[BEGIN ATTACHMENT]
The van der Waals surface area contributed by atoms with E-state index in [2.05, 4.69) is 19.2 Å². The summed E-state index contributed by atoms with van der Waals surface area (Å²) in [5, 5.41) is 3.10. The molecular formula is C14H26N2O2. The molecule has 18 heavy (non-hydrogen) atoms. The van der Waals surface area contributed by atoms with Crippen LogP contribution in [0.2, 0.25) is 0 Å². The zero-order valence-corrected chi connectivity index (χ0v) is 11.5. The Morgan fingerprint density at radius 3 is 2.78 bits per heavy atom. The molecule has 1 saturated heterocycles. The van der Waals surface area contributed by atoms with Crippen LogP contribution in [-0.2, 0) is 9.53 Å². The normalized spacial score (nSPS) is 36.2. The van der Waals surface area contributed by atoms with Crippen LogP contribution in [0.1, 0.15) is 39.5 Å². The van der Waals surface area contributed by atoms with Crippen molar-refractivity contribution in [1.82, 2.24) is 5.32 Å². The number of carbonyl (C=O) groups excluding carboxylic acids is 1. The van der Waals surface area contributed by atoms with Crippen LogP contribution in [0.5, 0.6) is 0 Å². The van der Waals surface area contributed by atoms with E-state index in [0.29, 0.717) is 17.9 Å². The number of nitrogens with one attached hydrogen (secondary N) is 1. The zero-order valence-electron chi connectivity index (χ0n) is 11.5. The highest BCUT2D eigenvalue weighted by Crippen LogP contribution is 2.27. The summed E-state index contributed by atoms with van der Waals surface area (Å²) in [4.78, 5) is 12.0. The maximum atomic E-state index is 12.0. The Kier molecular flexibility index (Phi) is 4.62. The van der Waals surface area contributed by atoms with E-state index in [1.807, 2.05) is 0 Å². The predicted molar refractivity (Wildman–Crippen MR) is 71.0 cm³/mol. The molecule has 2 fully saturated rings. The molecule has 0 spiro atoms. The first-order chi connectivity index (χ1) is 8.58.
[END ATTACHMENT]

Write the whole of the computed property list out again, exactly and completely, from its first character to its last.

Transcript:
The van der Waals surface area contributed by atoms with E-state index in [2.05, 4.69) is 19.2 Å². The summed E-state index contributed by atoms with van der Waals surface area (Å²) in [5, 5.41) is 3.10. The molecular formula is C14H26N2O2. The molecule has 18 heavy (non-hydrogen) atoms. The van der Waals surface area contributed by atoms with Crippen LogP contribution in [0.2, 0.25) is 0 Å². The zero-order valence-corrected chi connectivity index (χ0v) is 11.5. The Morgan fingerprint density at radius 3 is 2.78 bits per heavy atom. The molecule has 1 saturated heterocycles. The van der Waals surface area contributed by atoms with Crippen LogP contribution in [-0.2, 0) is 9.53 Å². The normalized spacial score (nSPS) is 36.2. The van der Waals surface area contributed by atoms with Crippen LogP contribution in [0.1, 0.15) is 39.5 Å². The van der Waals surface area contributed by atoms with Crippen molar-refractivity contribution in [1.82, 2.24) is 5.32 Å². The number of carbonyl (C=O) groups excluding carboxylic acids is 1. The van der Waals surface area contributed by atoms with Crippen LogP contribution in [0.5, 0.6) is 0 Å². The van der Waals surface area contributed by atoms with E-state index in [0.29, 0.717) is 17.9 Å². The number of nitrogens with one attached hydrogen (secondary N) is 1. The zero-order valence-electron chi connectivity index (χ0n) is 11.5. The highest BCUT2D eigenvalue weighted by Crippen LogP contribution is 2.27. The summed E-state index contributed by atoms with van der Waals surface area (Å²) in [4.78, 5) is 12.0. The maximum atomic E-state index is 12.0. The Kier molecular flexibility index (Phi) is 4.62. The van der Waals surface area contributed by atoms with E-state index in [1.807, 2.05) is 0 Å². The predicted molar refractivity (Wildman–Crippen MR) is 71.0 cm³/mol. The molecule has 2 fully saturated rings. The molecule has 0 spiro atoms. The first-order chi connectivity index (χ1) is 8.58.